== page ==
Why is television a significantly more popular form of media than radio? Because it moves. A slow, dramatic, controlled pace across the stage, or across wherever you’re speaking, can go a long way by grabbing people’s attention and building suspense for what you will say next. Do not speak while pacing, and don’t pace too often. Pace once or twice during a ten-minute block of speaking time. The only time you should speak while pacing is if you are transitioning from one point to another. When pacing, keep your torso turned so that you are still facing the audience.
The goal of pacing, aside from building suspense, is to engage everyone in the audience. If you are on one side of the room, speaking from that position will engage everyone on that side of the room because you are closer to them. It is good to pace once or twice because doing so engages more of your audience. If you’re speaking from a designated podium, then pacing is obviously not a viable strategy. More often than not, you should be able to decide whether or not you want a podium. If you intend to use the power of movement to engage the audience, skip the podium.
It’s important to remember only to pace between three points on the stage or platform: the two ends, and the middle. You should only ever move like this:
The numbers are the positions on your stage or platform. If you are in position one, you can move to position two or directly to position three. If you are in position two, do not go back to the position from which you just came. For example, if you start in one, and go to two, don’t go back to one. Doing so will make the people in the audience closest to position three feel like you forgot about them.
A technique associated with three-position stage movement is that if you structure your message around three main ideas, you should deliver the first one from position one, the second from position two, and the third from position three. If you have more than three main ideas, let’s say you have nine, deliver them from these positions: 1, 2, 3, 2, 1, 2, 3, 2, 1. Note that in this case, you deliver four points from position two, three from one, and two from three. It’s okay that you deliver more from position two than anywhere else: it’s the middle of the stage.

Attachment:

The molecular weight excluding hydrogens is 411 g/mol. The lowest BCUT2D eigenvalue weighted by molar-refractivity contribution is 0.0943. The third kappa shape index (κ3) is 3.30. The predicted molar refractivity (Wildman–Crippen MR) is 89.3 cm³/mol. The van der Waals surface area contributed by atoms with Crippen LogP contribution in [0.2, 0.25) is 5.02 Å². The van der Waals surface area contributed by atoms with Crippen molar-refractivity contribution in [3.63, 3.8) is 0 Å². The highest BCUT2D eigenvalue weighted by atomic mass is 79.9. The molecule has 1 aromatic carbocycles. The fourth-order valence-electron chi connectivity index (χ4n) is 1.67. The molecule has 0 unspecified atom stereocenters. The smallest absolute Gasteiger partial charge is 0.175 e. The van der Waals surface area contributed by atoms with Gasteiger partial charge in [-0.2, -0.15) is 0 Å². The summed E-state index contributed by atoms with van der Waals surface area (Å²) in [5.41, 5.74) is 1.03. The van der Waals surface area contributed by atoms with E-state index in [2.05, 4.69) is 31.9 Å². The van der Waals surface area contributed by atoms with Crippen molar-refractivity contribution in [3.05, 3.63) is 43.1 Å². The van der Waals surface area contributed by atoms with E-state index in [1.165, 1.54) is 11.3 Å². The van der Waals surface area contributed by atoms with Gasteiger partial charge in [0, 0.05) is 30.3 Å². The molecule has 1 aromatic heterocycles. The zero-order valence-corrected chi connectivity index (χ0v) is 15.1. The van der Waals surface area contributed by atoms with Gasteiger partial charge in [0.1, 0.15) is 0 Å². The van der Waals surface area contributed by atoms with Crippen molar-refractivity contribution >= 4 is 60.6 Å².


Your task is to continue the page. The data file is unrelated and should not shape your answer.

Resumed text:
This “one, two, three” technique is useful because it prevents you from looking like you are aimlessly pacing on stage. It adds a clear structure to your movement.
Use your judgement when pacing: positions one and two don’t necessarily have to be the corners of the stage, but the corners of your audience. If you have a stage that’s ten yards wide, and an audience that’s five yards wide, don’t go to the opposite side of the ten-yard-wide stage. Stay close to your audience when pacing.
There’s an undeniable suspense-building dynamism to a speaker who moves across the stage with a slow, silent walk. It is a dynamism which can captivate an audience, and make the speaker appear confident and in control."
Aaaaand more from the book:
"It sounds simplistic, but a quick smile to the audience before beginning your speech can go a very long way. It will make you more approachable, it will make the audience more receptive to your message, and it will even defuse any anxiety you may be feeling.
To share a smile with an audience before you share your speech shows that you are not a robot performing an artificial routine to bolster your personal agenda. A smile shows the audience that you are connecting person to person. It shows warmth, and connects them to the source of your message: you. A smile has a very special psychological affect, and it is contagious. A smiling person makes others smile too 6. The humanity behind a smile is what makes fumbles in speech and outward anxiety acceptable; your audience can empathize with it and actually relate to you as a person if you smile at them.
Facial expressions in speeches go beyond a smile, although a smile at the start of a speech is universally effective. If you are speaking about a moment of sadness in your life, let your expression show the pain. If you are speaking about an injustice, let your expression show the anger. If you are speaking about a moment of contentment, let your expression show the happiness. You don’t need to be acting or fabricating the emotions. Instead, just let the emotions that are already there be shown on your face. If there are no emotions, then don’t fabricate any. Make it genuine by making your facial expression a true representation of how you are feeling.
Public speaking is not accomplished by speaking alone. It goes beyond that, into the realm of using everything at your disposal to convey a message. That includes your facial expressions."
Use of Body Conclusion
Copy and pasted straight from the book:
"At this point, you’ve learned about mastering your words, mastering your voice, and in this past section mastering your body. Your public speaking toolbox is now complete.
You know how to use your words, your voice, and your body to convey a message and construct a public speaking triad. It’s a skill coveted by many, so make the most of it.
I’m sure you’ve noticed that there’s a wide variety of skills in your toolbox. There are many ways to use your voice to its best impact; some are very simple, and some are exceedingly complex. Nonetheless, it’s all yours. The toolbox is unlocked for you.
There are, of course, different aspects of delivery to be mastered in the next and final section of this book. But for now? It’s all in your hands. Use your communicator’s toolbox often, because every time you do, new opportunities, connections, and accomplishments will be spawned.
Just remember one last thing: with great power comes great responsibility. Never use these skills to manipulate others or to be untrue to yourself. Use them to do good for others, and good will come right back to you."